Do access online banking sites with bookmarks or shortcuts.  This is kind of going back to the search engine fraud scam.  You shouldn't have to type in Pinnacle in a web browser.  You should have it bookmarked within your browser, so you know you're going and hitting the right URL every time.

Install anti-malware software.  One such example is software called IBM Trusteer Rapport.  And it's one that's available for download for free from PNC.com, just search for it on our webpage and you can download it.  This will [harden] your online banking sessions, and should help reduce the effect of, and the ability to, implant malware on a device.

And then, as we just talked about a moment ago, conduct fake email campaigns, as Peggy's organization does, as PNC does, to help our -- help your employees understand what phishing looks like.  And this allows you to see who is clicking on those links, because you can educate in a very targeted fashion those individuals or those groups that are more susceptible to this type of fraud.

One other staying safe tip, you know -- payments, this comes back to the AFP Fraud and Control Survey, this is payment method subject to attempted or actual payments fraud.  We've been talking a lot about digital experiences, and you can see, check fraud and ACH fraud is still very, very prevalent in this environment.  And just something that we want to hone in on, our big do here is to use positive pay services.  There are different types of positive pay services that are variations of positive pay services.  You have it available for check positive pay; you have it available for ACH positive pay, to control what debits are leaving your account.  Tried and true services and ones that I think are pretty -- pretty effective in the fight against fraud.

One other staying safe tip, you know -- payments, this comes back to the AFP Fraud and Control Survey, this is payment method subject to attempted or actual payments fraud.  We've been talking a lot about digital experiences, and you can see, check fraud and ACH fraud is still very, very prevalent in this environment.  And just something that we want to hone in on, our big do here is to use positive pay services.  There are different types of positive pay services that are variations of positive pay services.  You have it available for check positive pay; you have it available for ACH positive pay, to control what debits are leaving your account.  Tried and true services and ones that I think are pretty -- pretty effective in the fight against fraud.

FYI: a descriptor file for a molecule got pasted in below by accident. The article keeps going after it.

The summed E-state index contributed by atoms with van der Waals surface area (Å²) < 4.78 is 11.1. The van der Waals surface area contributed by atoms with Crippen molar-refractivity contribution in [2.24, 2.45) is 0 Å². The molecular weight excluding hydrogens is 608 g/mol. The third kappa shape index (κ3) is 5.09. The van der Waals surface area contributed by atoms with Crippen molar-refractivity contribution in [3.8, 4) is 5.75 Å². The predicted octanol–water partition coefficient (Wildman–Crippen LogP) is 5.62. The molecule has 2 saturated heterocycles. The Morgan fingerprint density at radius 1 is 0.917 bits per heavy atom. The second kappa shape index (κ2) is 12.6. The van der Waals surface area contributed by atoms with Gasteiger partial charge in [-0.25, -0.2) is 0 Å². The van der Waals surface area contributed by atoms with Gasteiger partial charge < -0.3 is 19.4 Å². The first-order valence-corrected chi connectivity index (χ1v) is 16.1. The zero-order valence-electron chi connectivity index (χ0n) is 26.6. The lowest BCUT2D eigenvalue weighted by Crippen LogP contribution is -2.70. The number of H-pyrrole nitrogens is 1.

Peggy, not to put you on the spot, but I believe if I'm not mistaken, you all make use of positive pay services; is that right?

Peggy Franklin:

Yes.  That's correct, Chris.  And it's been an incredibly powerful tool for us in check disbursements by identifying payments for further inspection and decision if they don't match on four key points.  We also use it for ACH transactions.  Using check positive pay, Ross Industries has avoided $35,000 in fraudulent payments.  The positive pay has given us great peace of mind in knowing that only legitimate check payments will be honored.

Chris Byers:

That's great.  Thank you, Peggy.

Well, all right.  Cyber liability insurance.  Not going to go into this to a lot of detail, but you want to explore cyber liability insurance.  Here's a breakdown.  You can see that different types of insurance policies have certain coverage for certain types of cyber crime and payments fraud, but if you want to protect yourself holistically or as much as possible, you'll want to explore specific cyber liability policies that cover the whole gamut of issues associated with the likes that we're talking about here today, cyber crime and payments fraud.  To be able to cover that specifically and not rely on traditional policies that may have some gaps or don't offer as much coverage as a truly dedicated cyber policy, certainly go in the favor of exploring that and implementing that within your organization.

We're going to round this out by sharing what we like to call the Five E's of Cyber Hygiene.  Each of these five points begins with the letter E.  And this is really going to summarize and encapsulate everything we've talked about today.

The first E is "Establish."  Establish policies and procedures for payment and debit management policies.  You want to create a repeatable process so that your employees can understand what that is and can follow that each and every time.

The second E is "Enforce."  You want to enforce those standards.  You want to enforce those policies and procedures that you just created under the first -- if you don't, if you create them but don't enforce them, you really haven't done much to help your cyber hygiene, and you've actually wasted time along the way, and maybe some resources and money doing so.  So, it's as important to enforce that which you have established.

"Educate."  Educate, educate, educate.  Your employees need to know what these scams look like, need to understand email imposter fraud scams, and understand account takeover.  You don't have to be experts in it, but have to think and be at least conversant enough to identify something that doesn't seem right, to understand the warning signs of a BEC email, or malware infection.  So, can't emphasize enough the need to educate your workforce.

"Empower."  This is really important.  You need to give your employees the power to question suspicious emails.  So maybe you've educated them so well that they're now spotting things that you wouldn't have caught yourself.  They need to be able to raise their hand and say, something doesn't seem right about this, without any sort of fear of repercussion or you name it.  So, empower your employees to see something, say something, is really critical.